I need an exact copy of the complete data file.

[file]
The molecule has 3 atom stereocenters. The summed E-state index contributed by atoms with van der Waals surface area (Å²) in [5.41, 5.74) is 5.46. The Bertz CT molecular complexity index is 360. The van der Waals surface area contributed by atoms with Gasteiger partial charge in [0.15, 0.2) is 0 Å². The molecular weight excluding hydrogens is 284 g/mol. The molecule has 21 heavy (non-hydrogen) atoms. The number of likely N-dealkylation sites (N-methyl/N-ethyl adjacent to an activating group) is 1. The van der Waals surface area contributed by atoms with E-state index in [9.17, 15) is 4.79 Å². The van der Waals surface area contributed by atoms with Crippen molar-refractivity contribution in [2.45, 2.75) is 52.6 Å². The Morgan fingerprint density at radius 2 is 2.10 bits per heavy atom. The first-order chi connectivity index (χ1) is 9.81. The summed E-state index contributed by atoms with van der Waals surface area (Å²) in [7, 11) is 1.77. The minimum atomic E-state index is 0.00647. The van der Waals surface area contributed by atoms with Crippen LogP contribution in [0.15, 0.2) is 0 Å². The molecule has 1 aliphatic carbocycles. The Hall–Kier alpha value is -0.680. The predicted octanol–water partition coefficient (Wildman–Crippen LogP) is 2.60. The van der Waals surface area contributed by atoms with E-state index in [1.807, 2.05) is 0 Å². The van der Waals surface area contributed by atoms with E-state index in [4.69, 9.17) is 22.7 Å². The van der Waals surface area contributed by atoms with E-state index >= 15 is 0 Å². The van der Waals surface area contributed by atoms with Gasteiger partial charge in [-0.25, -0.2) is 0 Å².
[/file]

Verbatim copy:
The molecule has 3 atom stereocenters. The summed E-state index contributed by atoms with van der Waals surface area (Å²) in [5.41, 5.74) is 5.46. The Bertz CT molecular complexity index is 360. The van der Waals surface area contributed by atoms with Gasteiger partial charge in [0.15, 0.2) is 0 Å². The molecular weight excluding hydrogens is 284 g/mol. The molecule has 21 heavy (non-hydrogen) atoms. The number of likely N-dealkylation sites (N-methyl/N-ethyl adjacent to an activating group) is 1. The van der Waals surface area contributed by atoms with E-state index in [9.17, 15) is 4.79 Å². The van der Waals surface area contributed by atoms with Crippen molar-refractivity contribution in [2.45, 2.75) is 52.6 Å². The Morgan fingerprint density at radius 2 is 2.10 bits per heavy atom. The first-order chi connectivity index (χ1) is 9.81. The summed E-state index contributed by atoms with van der Waals surface area (Å²) in [7, 11) is 1.77. The minimum atomic E-state index is 0.00647. The van der Waals surface area contributed by atoms with Crippen LogP contribution in [0.15, 0.2) is 0 Å². The molecule has 1 aliphatic carbocycles. The Hall–Kier alpha value is -0.680. The predicted octanol–water partition coefficient (Wildman–Crippen LogP) is 2.60. The van der Waals surface area contributed by atoms with E-state index in [1.807, 2.05) is 0 Å². The van der Waals surface area contributed by atoms with E-state index in [4.69, 9.17) is 22.7 Å². The van der Waals surface area contributed by atoms with E-state index >= 15 is 0 Å². The van der Waals surface area contributed by atoms with Gasteiger partial charge in [-0.25, -0.2) is 0 Å².